Performing arts play leading role in outreach
In Shakespeare's "Hamlet," the young prince of Denmark decides to send a message through stage drama, declaring “the play's the thing wherein I'll catch the conscience of the King.”
Likewise, Methodist churches across Florida are finding that performing arts ministries provide an effective way to reach out to the community, attract new members and promote inclusion and diversity.
|Elizabeth Bearss, a member of the award-winning Royal Blush singing quartet, leads a section rehearsal at a youth harmony workshop hosted in the fall by Van Dyke UMC, Lutz. Photo by Susan Green.|
Van Dyke UMC in Lutz, for example, has opened its doors for several years to middle and high school students interested in barbershop harmonies. The outreach this year attracted 400 young people, making it the largest student music festival of its kind in the state and the second largest in the nation.
“Our one-day vocal music workshops give the youth in our area a chance to see what our campus is like,” said Denise Helbig, the church choir director who helps coordinate the festival.
“In addition to the sound tech team, about 25 members of our congregation volunteer on that day to make the church feel welcoming, warm and comfortable for the youth and their parents.”
Sometimes the youth return to Van Dyke to join the music worship and eventually bring their parents.
Cocoa UMC similarly attracts youth through the Cocoa Performing Arts Initiative, a scholarship program for young people up to age 21 who otherwise couldn’t afford the training. Rev. Eugene Yotka, Cocoa's pastor, said the church set out to develop a vital youth and young adult ministry and discovered through research that the community had a strong interest in performing arts.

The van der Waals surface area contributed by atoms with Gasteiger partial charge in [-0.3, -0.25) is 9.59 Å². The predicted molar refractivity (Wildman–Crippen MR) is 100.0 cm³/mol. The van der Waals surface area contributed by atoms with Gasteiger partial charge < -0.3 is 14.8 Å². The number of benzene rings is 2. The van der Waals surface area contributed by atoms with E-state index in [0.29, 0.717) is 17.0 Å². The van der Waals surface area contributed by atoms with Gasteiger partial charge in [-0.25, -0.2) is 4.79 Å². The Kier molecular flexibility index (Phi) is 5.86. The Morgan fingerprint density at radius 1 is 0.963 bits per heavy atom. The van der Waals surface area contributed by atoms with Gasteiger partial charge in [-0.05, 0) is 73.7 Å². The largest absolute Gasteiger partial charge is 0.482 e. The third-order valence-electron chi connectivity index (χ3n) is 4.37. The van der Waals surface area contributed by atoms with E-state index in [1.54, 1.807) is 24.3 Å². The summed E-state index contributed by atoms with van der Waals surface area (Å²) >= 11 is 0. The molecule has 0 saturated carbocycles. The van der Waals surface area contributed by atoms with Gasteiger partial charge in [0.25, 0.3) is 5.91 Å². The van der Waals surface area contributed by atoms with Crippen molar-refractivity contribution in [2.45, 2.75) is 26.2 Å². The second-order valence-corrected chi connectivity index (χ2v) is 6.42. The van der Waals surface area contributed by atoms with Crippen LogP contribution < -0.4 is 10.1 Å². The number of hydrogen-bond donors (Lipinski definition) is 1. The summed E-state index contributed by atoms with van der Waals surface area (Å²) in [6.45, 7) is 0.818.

Church leaders formed a partnership with a local Christian-based academy that offers dance, acting and singing lessons for the target age group. The resulting scholarship program pays for lessons and equipment. Selected students agree to pursue their studies with vigor and commitment, do four hours of community service each month and attend a weekly one-hour mentoring meeting with church discipleship leaders.
“Thus far, this has resulted in 12 scholarships, which in turn has resulted in a mentoring group of 22 children, youth and young adults,” Yotka said, noting that scholarship recipients often bring friends to mentoring sessions.
|Boys rehearse their musical parts in the gym at Van Dyke UMC, which hosted a countywide barbershop harmonies workshop for middle and high school students. Photo by Susan Green.|
The expressive nature of performing arts can also enhance character development among young people who may be so mired in youthful angst and challenges that little else can move them. Take the Ministry of Liturgical Dances at Nueva Vida UMC, Pembroke Pines, for example.
“This ministry serves to form youth character in terms of Christian service because it aims to involve young people in the life of the church by providing them an opportunity to recognize and enrich their God-given gifts and talents,” said Rev. David Fernandez, pastor.
He said the dances convey uplifting messages and the inclusive, team-building aspects help young people feel important to the church and learn to get along.